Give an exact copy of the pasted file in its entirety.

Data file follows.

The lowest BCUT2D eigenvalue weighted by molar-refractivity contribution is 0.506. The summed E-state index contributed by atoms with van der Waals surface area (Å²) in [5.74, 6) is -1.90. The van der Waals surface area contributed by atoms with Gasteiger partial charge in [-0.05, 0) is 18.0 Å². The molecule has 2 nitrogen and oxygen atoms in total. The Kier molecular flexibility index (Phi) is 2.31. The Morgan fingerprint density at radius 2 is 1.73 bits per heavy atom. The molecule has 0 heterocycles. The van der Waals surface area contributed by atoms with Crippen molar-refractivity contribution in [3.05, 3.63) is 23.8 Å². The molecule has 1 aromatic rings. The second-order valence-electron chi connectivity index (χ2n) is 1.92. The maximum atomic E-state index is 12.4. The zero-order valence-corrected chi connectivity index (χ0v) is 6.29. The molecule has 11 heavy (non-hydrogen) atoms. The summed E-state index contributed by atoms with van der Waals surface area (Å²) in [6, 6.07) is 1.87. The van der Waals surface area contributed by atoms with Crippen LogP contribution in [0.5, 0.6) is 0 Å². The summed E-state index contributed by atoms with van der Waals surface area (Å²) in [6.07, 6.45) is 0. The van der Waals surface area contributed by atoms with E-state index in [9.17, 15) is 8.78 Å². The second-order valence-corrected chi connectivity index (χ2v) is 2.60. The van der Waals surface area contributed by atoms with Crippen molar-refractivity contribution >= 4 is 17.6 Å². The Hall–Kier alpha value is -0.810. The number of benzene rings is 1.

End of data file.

The lowest BCUT2D eigenvalue weighted by molar-refractivity contribution is 0.506. The summed E-state index contributed by atoms with van der Waals surface area (Å²) in [5.74, 6) is -1.90. The van der Waals surface area contributed by atoms with Gasteiger partial charge in [-0.05, 0) is 18.0 Å². The molecule has 2 nitrogen and oxygen atoms in total. The Kier molecular flexibility index (Phi) is 2.31. The Morgan fingerprint density at radius 2 is 1.73 bits per heavy atom. The molecule has 0 heterocycles. The van der Waals surface area contributed by atoms with Crippen molar-refractivity contribution in [3.05, 3.63) is 23.8 Å². The molecule has 1 aromatic rings. The second-order valence-electron chi connectivity index (χ2n) is 1.92. The maximum atomic E-state index is 12.4. The zero-order valence-corrected chi connectivity index (χ0v) is 6.29. The molecule has 11 heavy (non-hydrogen) atoms. The summed E-state index contributed by atoms with van der Waals surface area (Å²) in [6, 6.07) is 1.87. The van der Waals surface area contributed by atoms with Crippen LogP contribution in [0.5, 0.6) is 0 Å². The summed E-state index contributed by atoms with van der Waals surface area (Å²) in [6.07, 6.45) is 0. The van der Waals surface area contributed by atoms with E-state index in [9.17, 15) is 8.78 Å². The second-order valence-corrected chi connectivity index (χ2v) is 2.60. The van der Waals surface area contributed by atoms with Crippen molar-refractivity contribution >= 4 is 17.6 Å². The Hall–Kier alpha value is -0.810. The number of benzene rings is 1.